I’ve been feeling kind of depressed about my computer usage lately too. It’s not that way when I’m writing and actually feeling productive, but it’s when I sit here for a stupid amount of time and walk away not having accomplished anything and not having made any real connections with anyone other than “liking” someone’s status on Facebook or commenting on a random Tweet or two. I’ve started feeling like I’m being sucked into an abyss and I’m not sure how I’m going to get out of it. It’s not having a blog that sucks me in. The blogging, the writing, the researching, and reading thought-provoking/entertaining posts, etc., is all of the stuff I enjoy. The things I’m proud of. It’s the mindless drivel that’s been sucking the life force out of me. The hitting refresh waiting for someone to say something. Waiting for someone to talk to me. Waiting for anything. Waiting. Waiting. Waiting.

And the irony (there’s that word again) is that Jody and I are trying to work on our marriage. In the evenings, at least, I have another adult here in the house (Jody) who I could be interacting with. We could be speaking to each other instead of interacting with the “internetz.” Yet we both feel this pull to the internet. After all, as we talked about at our couple’s therapy session yesterday, it’s because of the internet that he and I met in the first place. Here’s that word once again. This time say it with me – irony!

I digress. The point is I’ve been doing a lot of soul searching the past several weeks and discovering a lot about myself. Some of those things make me proud of myself, while others make me feel pretty craptastic.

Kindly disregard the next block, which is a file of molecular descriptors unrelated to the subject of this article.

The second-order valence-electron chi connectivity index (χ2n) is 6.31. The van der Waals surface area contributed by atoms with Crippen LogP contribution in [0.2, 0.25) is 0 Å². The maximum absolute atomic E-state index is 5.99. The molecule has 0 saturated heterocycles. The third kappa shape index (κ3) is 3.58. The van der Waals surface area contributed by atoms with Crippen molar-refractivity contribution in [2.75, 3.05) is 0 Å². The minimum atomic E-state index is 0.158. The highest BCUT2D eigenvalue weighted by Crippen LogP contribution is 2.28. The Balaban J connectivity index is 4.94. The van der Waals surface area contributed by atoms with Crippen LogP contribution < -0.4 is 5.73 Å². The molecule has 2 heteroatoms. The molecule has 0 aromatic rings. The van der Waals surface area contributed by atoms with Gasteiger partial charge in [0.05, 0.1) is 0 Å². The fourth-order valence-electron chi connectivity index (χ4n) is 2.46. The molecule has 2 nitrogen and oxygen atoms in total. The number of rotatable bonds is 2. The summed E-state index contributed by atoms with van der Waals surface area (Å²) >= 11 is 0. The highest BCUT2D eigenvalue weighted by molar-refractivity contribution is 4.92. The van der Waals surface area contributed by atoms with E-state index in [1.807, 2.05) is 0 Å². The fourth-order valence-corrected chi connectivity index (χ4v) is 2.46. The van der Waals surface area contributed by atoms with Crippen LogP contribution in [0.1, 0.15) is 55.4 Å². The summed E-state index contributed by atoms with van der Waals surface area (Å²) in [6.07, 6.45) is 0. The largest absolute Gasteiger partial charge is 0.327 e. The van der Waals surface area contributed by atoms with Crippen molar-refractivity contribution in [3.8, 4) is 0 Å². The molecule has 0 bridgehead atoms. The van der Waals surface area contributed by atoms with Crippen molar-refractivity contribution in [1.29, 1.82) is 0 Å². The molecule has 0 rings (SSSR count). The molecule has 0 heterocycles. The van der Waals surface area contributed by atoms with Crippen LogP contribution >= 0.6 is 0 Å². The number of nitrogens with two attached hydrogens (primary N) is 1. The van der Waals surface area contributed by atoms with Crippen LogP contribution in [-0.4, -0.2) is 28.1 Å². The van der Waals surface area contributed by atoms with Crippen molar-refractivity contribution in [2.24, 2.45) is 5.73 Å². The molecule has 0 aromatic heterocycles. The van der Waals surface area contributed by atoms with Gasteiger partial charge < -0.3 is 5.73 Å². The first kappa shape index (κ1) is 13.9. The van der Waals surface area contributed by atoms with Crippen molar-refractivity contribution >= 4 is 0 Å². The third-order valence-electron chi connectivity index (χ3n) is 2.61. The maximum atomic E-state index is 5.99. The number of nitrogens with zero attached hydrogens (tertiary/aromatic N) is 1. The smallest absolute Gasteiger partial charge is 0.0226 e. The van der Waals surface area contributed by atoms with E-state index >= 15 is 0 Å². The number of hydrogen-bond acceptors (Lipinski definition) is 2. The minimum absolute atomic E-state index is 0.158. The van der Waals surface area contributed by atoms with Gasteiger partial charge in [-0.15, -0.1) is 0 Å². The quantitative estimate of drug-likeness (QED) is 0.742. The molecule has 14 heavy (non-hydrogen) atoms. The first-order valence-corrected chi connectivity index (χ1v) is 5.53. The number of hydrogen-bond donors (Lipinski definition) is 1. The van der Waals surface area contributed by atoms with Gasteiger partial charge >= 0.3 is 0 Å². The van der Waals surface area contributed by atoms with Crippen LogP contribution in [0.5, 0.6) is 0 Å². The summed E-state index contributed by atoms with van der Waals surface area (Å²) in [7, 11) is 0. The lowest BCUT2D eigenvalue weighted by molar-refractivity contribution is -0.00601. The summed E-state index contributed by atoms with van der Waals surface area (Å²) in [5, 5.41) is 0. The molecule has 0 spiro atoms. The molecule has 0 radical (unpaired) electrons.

Life is all about choices. I want to make smarter choices, not only because I think the future of my marriage depends on it, but I believe my children’s futures depend on it too. (Oh and there’s also that pesky thing known at my happiness – another thing I’m still learning about.)

That brings me back to talking about addiction with Ava. There’s a history of addiction on my side of the family and some tendencies on Jody’s side as well. However, I want the cycle to end with Jody and me. I don’t want my children to have to carry it on (in whatever form they may) as they get older.

Right now I know that I need to find the serenity to accept the things I cannot change, but I also need to find the courage to change the things I can and the wisdom to know the difference. By changing what I can – what I actually have control over right now, which is only me, myself and I – I have hope for the future. My future. My family’s future. I can’t change the past, but I can change the present. And I’m going to work on it one. day. at. a. time.